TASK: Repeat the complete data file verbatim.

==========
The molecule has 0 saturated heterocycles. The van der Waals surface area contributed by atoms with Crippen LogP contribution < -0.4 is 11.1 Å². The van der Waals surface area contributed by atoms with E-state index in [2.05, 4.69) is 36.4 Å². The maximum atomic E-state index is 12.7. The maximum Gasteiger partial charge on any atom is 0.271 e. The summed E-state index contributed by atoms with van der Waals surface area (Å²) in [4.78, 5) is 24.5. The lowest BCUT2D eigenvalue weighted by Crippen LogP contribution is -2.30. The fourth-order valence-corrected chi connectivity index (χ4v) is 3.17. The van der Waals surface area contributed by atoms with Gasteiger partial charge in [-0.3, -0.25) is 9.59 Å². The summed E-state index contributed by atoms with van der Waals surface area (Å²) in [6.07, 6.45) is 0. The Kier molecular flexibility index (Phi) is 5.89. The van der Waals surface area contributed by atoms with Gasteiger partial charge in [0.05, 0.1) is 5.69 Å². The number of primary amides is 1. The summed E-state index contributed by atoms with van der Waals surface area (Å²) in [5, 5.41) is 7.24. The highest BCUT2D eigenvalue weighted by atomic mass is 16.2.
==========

The molecule has 0 saturated heterocycles. The van der Waals surface area contributed by atoms with Crippen LogP contribution < -0.4 is 11.1 Å². The van der Waals surface area contributed by atoms with E-state index in [2.05, 4.69) is 36.4 Å². The maximum atomic E-state index is 12.7. The maximum Gasteiger partial charge on any atom is 0.271 e. The summed E-state index contributed by atoms with van der Waals surface area (Å²) in [4.78, 5) is 24.5. The lowest BCUT2D eigenvalue weighted by Crippen LogP contribution is -2.30. The fourth-order valence-corrected chi connectivity index (χ4v) is 3.17. The van der Waals surface area contributed by atoms with Gasteiger partial charge in [-0.3, -0.25) is 9.59 Å². The summed E-state index contributed by atoms with van der Waals surface area (Å²) in [6.07, 6.45) is 0. The Kier molecular flexibility index (Phi) is 5.89. The van der Waals surface area contributed by atoms with Gasteiger partial charge in [0.05, 0.1) is 5.69 Å². The number of primary amides is 1. The summed E-state index contributed by atoms with van der Waals surface area (Å²) in [5, 5.41) is 7.24. The highest BCUT2D eigenvalue weighted by atomic mass is 16.2.